By then I'd left for new pastures, having been headhunted by Athena International as their Director of Operations. It was great to be working for a British company, and the move brought me to our current home in a small Essex village where our children grew up and Cate and I still happily live. Despite amazingly successful images like L'Enfant (the biggest-selling poster in British history) and "Tennis Girl", an outstanding art Director (Paul Rodriguez), and a great sales and marketing team, our ambitious programme of opening a new shop every week somewhere in the world caused huge financing problems, which were further aggravated by a financially troubled parent company. Having moved the operations from a series of ramshackle buildings to a custom built landmark Head Quarters and distribution centre, I moved on to consultancy.
My 'trademarks' in consultancy were "Turnaround" and "Making organisations work for their customers". Working on projects for a range of household-name organisations was interesting and lucrative, but I yearned for the responsibility of running a business, rather than just advising. So in 1990 when RNIB needed help with its troubled services I jumped at the opportunity, expecting to be there for a couple of years maximum. Twenty-one years later I'm still there, working with the most amazing people I've ever met.
RNIB's Technical & Consumer Services Division delivered the major national services: Braille and Talking Book publishing, sales & library, assistive product sales, some resource centres, as well as a substantial research and development team. It was chaos! Unfortunately re-location had resulted in loss of the unique design skills needed for successful alternate format publishing. RNIB had gone from being one of the world's leading alternate format publishers to next to no output in a few short months, and what was published was derided by unhappy customers. I spent much of my first few weeks on the radio and telephone, answering hostile questions. There was little money for recovering the necessary skills and training. To make matters worse customer service was almost non-existent.
However there were the most fantastic people – people who cared and knew how it could and should be. There were opportunities to do things differently using technology, with solid support from Ian Bruce, Director General, and the Trustee Board lead by John Wall.
Against fierce opposition, John Godber, who was then Marketing Manager (now head of Products and Publications) created "Customer Services" which meant customers had one place to go for all their needs. This paved the way for our RNIB Helpline of today which deals with over 1000 calls daily and is the heart of our customer focus. John also started our Commercial Services which is where Peter Osborne came in to manage a separate customer gateway for business work. Chris Day, who was Head of Operations, set about creating an integrated Publishing Production Team using the most modern ICT available. I still remember being told that there was no way our trusty team of braille volunteers, bashing away at home on their Perkins braillers would or could ever use computers. Well that took about two years, and they soon learned to love their computers.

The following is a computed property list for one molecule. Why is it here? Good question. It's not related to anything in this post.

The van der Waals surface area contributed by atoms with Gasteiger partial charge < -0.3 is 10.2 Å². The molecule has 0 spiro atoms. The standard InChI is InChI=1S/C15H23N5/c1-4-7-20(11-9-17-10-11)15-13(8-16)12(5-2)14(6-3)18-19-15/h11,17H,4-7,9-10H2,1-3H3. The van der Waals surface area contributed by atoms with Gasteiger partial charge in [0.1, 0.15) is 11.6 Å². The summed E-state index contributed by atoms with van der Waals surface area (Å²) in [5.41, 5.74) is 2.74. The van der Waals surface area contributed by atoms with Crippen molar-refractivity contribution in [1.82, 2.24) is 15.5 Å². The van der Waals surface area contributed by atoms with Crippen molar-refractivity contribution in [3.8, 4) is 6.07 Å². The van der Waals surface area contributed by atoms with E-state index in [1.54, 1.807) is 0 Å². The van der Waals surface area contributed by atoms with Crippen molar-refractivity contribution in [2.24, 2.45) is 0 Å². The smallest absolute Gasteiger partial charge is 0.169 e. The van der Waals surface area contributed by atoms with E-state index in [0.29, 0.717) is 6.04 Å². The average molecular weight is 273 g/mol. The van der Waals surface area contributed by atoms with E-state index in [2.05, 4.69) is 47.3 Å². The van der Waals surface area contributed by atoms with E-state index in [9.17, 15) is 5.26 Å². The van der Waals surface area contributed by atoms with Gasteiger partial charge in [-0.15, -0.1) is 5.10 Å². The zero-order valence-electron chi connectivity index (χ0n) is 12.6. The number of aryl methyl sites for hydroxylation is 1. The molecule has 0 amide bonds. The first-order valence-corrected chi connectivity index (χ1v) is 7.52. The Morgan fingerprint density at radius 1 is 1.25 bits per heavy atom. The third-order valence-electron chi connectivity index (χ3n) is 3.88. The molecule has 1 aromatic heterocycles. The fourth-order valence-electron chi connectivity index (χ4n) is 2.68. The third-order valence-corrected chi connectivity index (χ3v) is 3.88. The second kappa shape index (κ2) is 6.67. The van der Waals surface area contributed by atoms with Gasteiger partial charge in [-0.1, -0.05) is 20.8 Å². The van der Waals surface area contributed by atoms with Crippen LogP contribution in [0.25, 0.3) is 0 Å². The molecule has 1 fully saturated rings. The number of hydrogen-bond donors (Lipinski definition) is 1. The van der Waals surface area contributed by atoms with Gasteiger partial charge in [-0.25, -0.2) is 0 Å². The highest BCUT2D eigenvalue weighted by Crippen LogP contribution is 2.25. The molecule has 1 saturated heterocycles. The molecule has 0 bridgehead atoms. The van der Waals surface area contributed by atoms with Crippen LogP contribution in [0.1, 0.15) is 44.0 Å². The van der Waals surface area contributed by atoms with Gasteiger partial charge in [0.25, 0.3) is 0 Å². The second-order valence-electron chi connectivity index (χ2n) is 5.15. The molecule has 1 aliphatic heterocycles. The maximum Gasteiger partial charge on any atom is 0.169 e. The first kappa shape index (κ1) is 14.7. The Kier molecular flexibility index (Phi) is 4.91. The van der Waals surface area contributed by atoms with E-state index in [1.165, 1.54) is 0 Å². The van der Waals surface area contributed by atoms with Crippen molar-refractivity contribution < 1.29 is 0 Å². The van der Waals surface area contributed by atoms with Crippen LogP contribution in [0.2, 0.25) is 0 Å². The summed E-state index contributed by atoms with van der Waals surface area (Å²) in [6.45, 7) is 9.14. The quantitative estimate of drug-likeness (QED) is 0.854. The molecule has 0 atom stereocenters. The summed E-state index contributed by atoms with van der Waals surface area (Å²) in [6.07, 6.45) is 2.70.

Digital Talking Books: Still a Dream
Soon, customers learned to love us again, our finances were under control and we started on a period of change and growth that continued for more than 15 years. And that set the scene for DAISY to arrive as RNIB's trustees regained confidence and were prepared to consider the huge investment needed to replace our antiquated Talking Book technology. The research and development had been done. I was shown a working prototype and a flowchart which detailed all the features our members had asked for in a Talking Book player. We knew navigation was possible as Richard Orme had been working on navigating digital newspapers, using speech in a project that delivered newspapers every day via the TV signal. However £30m was the estimated cost for this change – way more than was feasible.
DAISY was Born
Meanwhile I'd been attending IFLA "Section of Libraries for the Blind" (now the Libraries Serving Persons with Print Disabilities Section) meetings for a number of years to benchmark our services and learn good practice. It was apparent to me, and others, that we all shared the same problem and that there were lots of interesting projects going on in different places. In 1992 I had attended a meeting of the English speaking libraries for the blind, convened by Frank Kurt Cylke, then Director of the National Library Service for the Blind and Physically Handicapped (NLS) in the USA. We looked at the options available. NLS had decided that they would not go to a new system until it could be delivered in solid state digital, then estimated (accurately) to be 15 years away. But many other organisations from around the world wanted to move faster and the idea of co-operative development started and took shape at a meeting in Toronto in April 1995. At that meeting, hosted by the Canadian National Institute of the Blind (CNIB), convened by NLS, and attended by organisations from many countries and representing many language groups, it was resolved that the next generation of talking books should be developed by international co-operation and that it should take into account the needs of all language groups. The idea of the DAISY Consortium was born.
Part 2 of Stephen King's story will be published in the February issue of the DAISY Planet. Stephen takes us from the past, to the present, and to the dream coming true with DAISY becoming a reality.